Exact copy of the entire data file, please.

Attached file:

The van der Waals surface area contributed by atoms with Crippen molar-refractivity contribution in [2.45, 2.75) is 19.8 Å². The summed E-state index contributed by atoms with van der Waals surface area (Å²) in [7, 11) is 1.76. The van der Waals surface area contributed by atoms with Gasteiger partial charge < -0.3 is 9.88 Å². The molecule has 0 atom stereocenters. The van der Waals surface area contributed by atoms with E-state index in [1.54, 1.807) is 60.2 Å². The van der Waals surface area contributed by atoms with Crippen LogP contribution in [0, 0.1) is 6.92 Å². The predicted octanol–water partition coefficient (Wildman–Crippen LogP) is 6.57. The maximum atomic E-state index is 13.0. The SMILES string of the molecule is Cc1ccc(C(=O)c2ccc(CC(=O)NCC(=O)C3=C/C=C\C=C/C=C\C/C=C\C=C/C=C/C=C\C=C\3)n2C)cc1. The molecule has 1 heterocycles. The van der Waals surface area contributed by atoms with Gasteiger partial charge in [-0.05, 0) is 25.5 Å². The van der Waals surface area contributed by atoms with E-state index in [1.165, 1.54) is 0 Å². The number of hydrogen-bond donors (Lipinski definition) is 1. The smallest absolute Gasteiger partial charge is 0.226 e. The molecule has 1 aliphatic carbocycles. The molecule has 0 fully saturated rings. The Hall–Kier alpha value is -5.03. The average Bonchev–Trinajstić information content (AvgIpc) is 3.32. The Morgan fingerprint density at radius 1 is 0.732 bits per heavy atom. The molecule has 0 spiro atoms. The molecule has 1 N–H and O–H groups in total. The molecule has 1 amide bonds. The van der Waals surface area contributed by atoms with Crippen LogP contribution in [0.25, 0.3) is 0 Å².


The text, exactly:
The van der Waals surface area contributed by atoms with Crippen molar-refractivity contribution in [2.45, 2.75) is 19.8 Å². The summed E-state index contributed by atoms with van der Waals surface area (Å²) in [7, 11) is 1.76. The van der Waals surface area contributed by atoms with Gasteiger partial charge < -0.3 is 9.88 Å². The molecule has 0 atom stereocenters. The van der Waals surface area contributed by atoms with E-state index in [1.54, 1.807) is 60.2 Å². The van der Waals surface area contributed by atoms with Crippen LogP contribution in [0, 0.1) is 6.92 Å². The predicted octanol–water partition coefficient (Wildman–Crippen LogP) is 6.57. The maximum atomic E-state index is 13.0. The SMILES string of the molecule is Cc1ccc(C(=O)c2ccc(CC(=O)NCC(=O)C3=C/C=C\C=C/C=C\C/C=C\C=C/C=C/C=C\C=C\3)n2C)cc1. The molecule has 1 heterocycles. The van der Waals surface area contributed by atoms with Gasteiger partial charge in [-0.05, 0) is 25.5 Å². The van der Waals surface area contributed by atoms with E-state index in [1.165, 1.54) is 0 Å². The number of hydrogen-bond donors (Lipinski definition) is 1. The smallest absolute Gasteiger partial charge is 0.226 e. The molecule has 1 aliphatic carbocycles. The molecule has 0 fully saturated rings. The Hall–Kier alpha value is -5.03. The average Bonchev–Trinajstić information content (AvgIpc) is 3.32. The Morgan fingerprint density at radius 1 is 0.732 bits per heavy atom. The molecule has 0 spiro atoms. The molecule has 1 N–H and O–H groups in total. The molecule has 1 amide bonds. The van der Waals surface area contributed by atoms with Crippen LogP contribution in [0.25, 0.3) is 0 Å².